As we head into the next round of retail earnings, I think we have to wonder whether things are as grim as the stocks portrayed the reports to be.
If you take a second look at the crucial reports from Macy's (M) , Kohl's (KSS) , Nordstrom (JWN) and JC Penney (JCP) , you find things that you can like about these even as they don't stand out as any that must be owned.
Let's start with Macy's. The numbers were clearly disappointing and the disingenuous "keeps forecast" line totally left me cold, because the company's been relentlessly cutting its forecast. The total comps were horrendous, minus 4.6% vs. an expected minus 3.5%. Apparel was pretty disastrous, and the stock correctly fell hard, down to six-year lows.
But here's the actual good news: the 6.4% yield seems fairly safe, especially given that Macy's is putting the wood to its weakest stores. Second, the stock might have been nearer to these levels if there wasn't so much idle takeover talk. Third, there is some real estate value left here, even as the company moved too slowly to monetize it. It seems to have an awareness of what can raise its numbers: clear value, exclusivity and simplicity. Shoes have become a winner, and Macy's is still doing well at fine jewelry and make-up. It's not a total disaster, although I could argue it is the weakest of the four.
I actually liked Kohl's. I know, that seems pretty insane, but with an excellent balance sheet, a 6% very safe yield, an aggressive buyback -- 4.0 million shares retired, bringing the total in five years from 270 million to 170 million -- Kohl's has the most optionality here. It also has stores in strip malls, which makes leveraging an online situation easier for order and pick-up.
Not only that, but Kohl's did see what can only be described as a dramatic pick-up from February, and that lasted into April. The real story here is how well UnderArmour's (UA) launch went -- even as a boutique firm had said, incorrectly, that the launch was doing poorly. What I think people are missing here is that if Kohl's brings in other name brands, it seems to know how to sell them. I also like its personalized pricing initiative and its 30 million card base. There's a lot it can do with machine learning, if it can harness that base and know what it does and likes. It's the best of the four.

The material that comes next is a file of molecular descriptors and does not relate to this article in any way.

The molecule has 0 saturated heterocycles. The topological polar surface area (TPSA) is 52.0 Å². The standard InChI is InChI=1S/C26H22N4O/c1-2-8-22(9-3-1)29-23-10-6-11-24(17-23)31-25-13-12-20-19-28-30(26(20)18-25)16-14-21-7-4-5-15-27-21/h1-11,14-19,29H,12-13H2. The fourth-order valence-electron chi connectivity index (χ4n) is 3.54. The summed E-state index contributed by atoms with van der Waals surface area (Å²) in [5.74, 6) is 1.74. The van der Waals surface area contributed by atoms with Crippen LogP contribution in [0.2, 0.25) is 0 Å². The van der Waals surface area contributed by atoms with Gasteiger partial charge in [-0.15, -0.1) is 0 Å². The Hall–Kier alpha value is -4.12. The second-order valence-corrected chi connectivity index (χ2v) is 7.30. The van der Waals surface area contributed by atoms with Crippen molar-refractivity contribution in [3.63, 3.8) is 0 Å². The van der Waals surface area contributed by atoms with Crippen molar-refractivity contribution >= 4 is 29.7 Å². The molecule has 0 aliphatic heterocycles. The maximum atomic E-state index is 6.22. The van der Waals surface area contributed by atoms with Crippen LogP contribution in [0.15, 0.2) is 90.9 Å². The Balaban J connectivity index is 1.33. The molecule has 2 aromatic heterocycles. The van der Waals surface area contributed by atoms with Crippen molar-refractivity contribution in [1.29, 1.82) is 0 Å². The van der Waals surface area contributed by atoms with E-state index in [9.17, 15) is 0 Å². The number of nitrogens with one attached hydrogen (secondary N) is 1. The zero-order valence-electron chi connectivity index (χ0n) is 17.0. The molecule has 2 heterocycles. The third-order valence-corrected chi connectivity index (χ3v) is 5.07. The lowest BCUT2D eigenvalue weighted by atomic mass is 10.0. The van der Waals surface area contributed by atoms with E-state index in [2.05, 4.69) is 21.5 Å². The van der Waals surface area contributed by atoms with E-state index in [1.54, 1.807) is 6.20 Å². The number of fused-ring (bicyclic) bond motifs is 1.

I am confounded by Nordstrom, because while it says all of its flagship stores make money, it still had a 6.4% decline in same-store sales. The fact that that the whole chain comped at minus 0.8% and that it did, indeed, have an upside surprise was completely ignored, in part because the company itself seemed so confused about what to do with a slower online business and a discount business that seems stalled. I do know that its legendary service isn't being leveraged the way I expected. It seems to have lost its way even as it has nice profitability. Unfortunately, at 13x earnings and a 3.5% yield, it seems expensive vs. Macy's and certainly vs. Kohl's.
The one that's most intriguing is JC Penney, because it certainly has some strong things going for it, namely a growing appliance business, with good sales of mattresses and furniture -- one that had the misfortune of being talked about on the same day that Amazon (AMZN) was vocal about taking on those categories -- and its Sephora business remains hot, hot, hot. Sephora's in 75 of its stores and wherever it goes, it works, including long lines out the door of the mall, a block long in some of the rural openings. Its salon business is smoking, too.
Penney, like Kohl's had positive progression through the quarter. However, Marvin Ellison started his call by saying that the chain had "disappointing top-line results," which turned off anyone seeking to learn more.
We have some powerful retailers reporting this week, namely Home Depot (HD) and Target (TGT) . Home Depot's facing its first real Amazon challenge, but many of its suppliers have already reported strong numbers. We don't know about Target, although its ELF make-up business seems to have stumbled in April. It's just worth thinking that some of these are oversold and that Kohl's, above all, could rally if the temperament of the group can get more positive with either a Home Depot or Target win.
Cocktails & Cramer
Join Jim Cramer on May 23 for an exclusive party at Bar San Miguel, his Brooklyn tavern.
You'll get to watch a screening of Mad Money, after which Jim will arrive fresh off of the CNBC set to mingle, pose for photos and answer your investing questions.
Participants will enjoy dinner, drinks, an autographed copy of Jim's book Get Rich Carefully and a free one-year membership to Action Alerts PLUS, Cramer's VIP club for investors. (Current AAP members will receive one extra year of membership for free.)
When: Tuesday, May 23, 6 p.m.-9 p.m. EDT
Where: Bar San Miguel, 307 Smith St., Brooklyn, N.Y.
Cost: $375 per person
Space is very limited, so click here to reserve your ticket to this exclusive event today.